My friend Evgeny Morozov is one of the most insightful technology journalists working today, writing for The Economist, BusinessWeek and Le Monde. (That’s what I think even on weeks where he hasn’t written extremely kind things about my projects.) His blog, dominated by long lists of consistently interesting bookmarks, is one of my few daily reads, in part because he’s one of my main sources of serendipity, finding things interesting to me, often on topics I didn’t know I was interested in.
Evgeny is deeply concerned with the question of serendipity and on the phenomenon of media cocooning, the tendency of people to surround themselves with media that echoes topics, interests and political points of view that we share. More to the point, as a Belarussian fascinated both international politics, he’s frustrated that popular blog aggregators rarely track news from around the world, or news on subjects other than technology. From an email he sent to friends this morning:
Over the years of following the English-language blogosphere, I have become increasingly frustrated with the absence of news aggregators that could help me stay on top of important developments in non-tech areas. Fields like economics, design, law, environment, or literature didn’t seem to have their own Digg, Techmeme or Technorati; thus, navigating through the growing non-tech blogospheres has become very difficult. As the amount of information on the Web has kept growing rapidly, it has proved quite challenging to remain a true polymath, i.e. remain continuously well-informed about a multitude of fields, not just one.
Fighting fire with fire, Evgeny’s released a new aggregator, Polymeme. Using software he and a team of developers have put together, the system tracks 20 collections of blogs, each tightly focused on a specific topic, like Economics or Evolution. The software reads the RSS feeds of the blogs and discovers what news stories, blogposts or other media that community is pointing to and discussing. The system offers stories and blogposts clustered around the topics, which are paired with (creative-commons licensed, discovered on Flickr) photos and organized on a frontpage and subject pages. Other tools allow you to find popular memes, phrases and topics that have been identified across communities.
Most of the stories Polymeme finds, Evgeny tells me, are mainstream media stories… just ones that you’re not likely to find via Digg and Reddit – instead, they’re the stories getting discussed by economists, evolutionary biologists or other smart, subject-focused bloggers. It’s my experience that bloggers focused on a particular issue – Afrophilia, for instance – tend to flock to a set of articles that become important discussion points in that sphere, even if they’re invisible to the rest of the web as a whole. Polymeme gives you the chance to listen in on some of those conversations, even if you’re not an active blogger in that space.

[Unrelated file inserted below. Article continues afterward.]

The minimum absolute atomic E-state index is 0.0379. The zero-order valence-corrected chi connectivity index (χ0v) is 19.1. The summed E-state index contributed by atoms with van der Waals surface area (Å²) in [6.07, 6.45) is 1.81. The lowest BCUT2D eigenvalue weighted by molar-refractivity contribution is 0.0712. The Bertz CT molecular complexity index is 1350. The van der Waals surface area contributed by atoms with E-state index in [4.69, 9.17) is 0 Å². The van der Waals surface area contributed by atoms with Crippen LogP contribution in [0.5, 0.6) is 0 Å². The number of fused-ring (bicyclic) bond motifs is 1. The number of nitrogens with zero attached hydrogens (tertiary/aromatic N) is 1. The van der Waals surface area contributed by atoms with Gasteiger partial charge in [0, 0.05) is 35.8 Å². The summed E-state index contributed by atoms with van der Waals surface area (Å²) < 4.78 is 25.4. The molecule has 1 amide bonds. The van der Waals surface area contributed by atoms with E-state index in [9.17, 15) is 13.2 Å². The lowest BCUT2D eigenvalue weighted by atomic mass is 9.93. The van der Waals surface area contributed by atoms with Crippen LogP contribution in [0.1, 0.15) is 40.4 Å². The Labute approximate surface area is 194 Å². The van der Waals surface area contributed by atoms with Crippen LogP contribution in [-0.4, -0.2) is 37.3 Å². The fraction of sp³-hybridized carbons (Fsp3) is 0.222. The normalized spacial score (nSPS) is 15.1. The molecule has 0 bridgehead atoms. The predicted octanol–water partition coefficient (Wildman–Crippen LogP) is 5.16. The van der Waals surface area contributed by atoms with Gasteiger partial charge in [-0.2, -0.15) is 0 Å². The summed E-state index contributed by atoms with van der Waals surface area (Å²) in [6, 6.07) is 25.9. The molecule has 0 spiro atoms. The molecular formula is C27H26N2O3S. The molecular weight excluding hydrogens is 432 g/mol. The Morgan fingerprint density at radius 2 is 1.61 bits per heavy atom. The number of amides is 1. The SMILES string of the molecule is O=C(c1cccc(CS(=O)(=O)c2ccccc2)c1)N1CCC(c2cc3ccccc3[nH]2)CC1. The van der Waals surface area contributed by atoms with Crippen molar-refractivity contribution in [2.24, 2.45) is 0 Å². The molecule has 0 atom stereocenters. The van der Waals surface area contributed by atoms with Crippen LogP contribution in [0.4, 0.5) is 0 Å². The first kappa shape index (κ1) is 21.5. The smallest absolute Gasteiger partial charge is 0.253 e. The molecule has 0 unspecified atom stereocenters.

Some things I think are great about the idea and the early incarnation of the system:
– Using bloggers as a set of experts to find relavent content is very, very smart, as that’s what bloggers are already do, and because human filtering systems are much more powerful than purely algorithmic ones.
– This is one of the first tools I’ve seen with an explicit promise to diversify voices on the web and break out of existing echo chambers. From a description on the site of the project: “Polymeme helps you discover intelligent content that lies beyond the usual echo chambers of tech news, celebrity gossip or American politics.”
– Because the collection of blogs the system uses is quite diverse, the sources cited tend to be significantly broader than those I see on other aggregators.
– The site is organized in terms of a central story, followed by stories and blogposts that comment on it, making it quite easy to find a path into a conversation on a breaking topic.
Spme open questions I’m curious to explore:
– Will the topics the system covers be as insular and echo-filled as the tech and US politics blogosphere? Is there a danger that Polymeme is just making more echo chambers?
– Is clustering stories enough, or will Polymeme need to do some storytelling to help encourage people to explore these new stories?
– Will the system work without the sorts of community voting functions that Digg and Reddit rely on? Are bloggers a better quality filter than a reader community?
I’m thrilled that Evgeny is trying a practical response to challenges about homophily and serendipity and fascinated to see where this will go. I hope you’ll give it a try.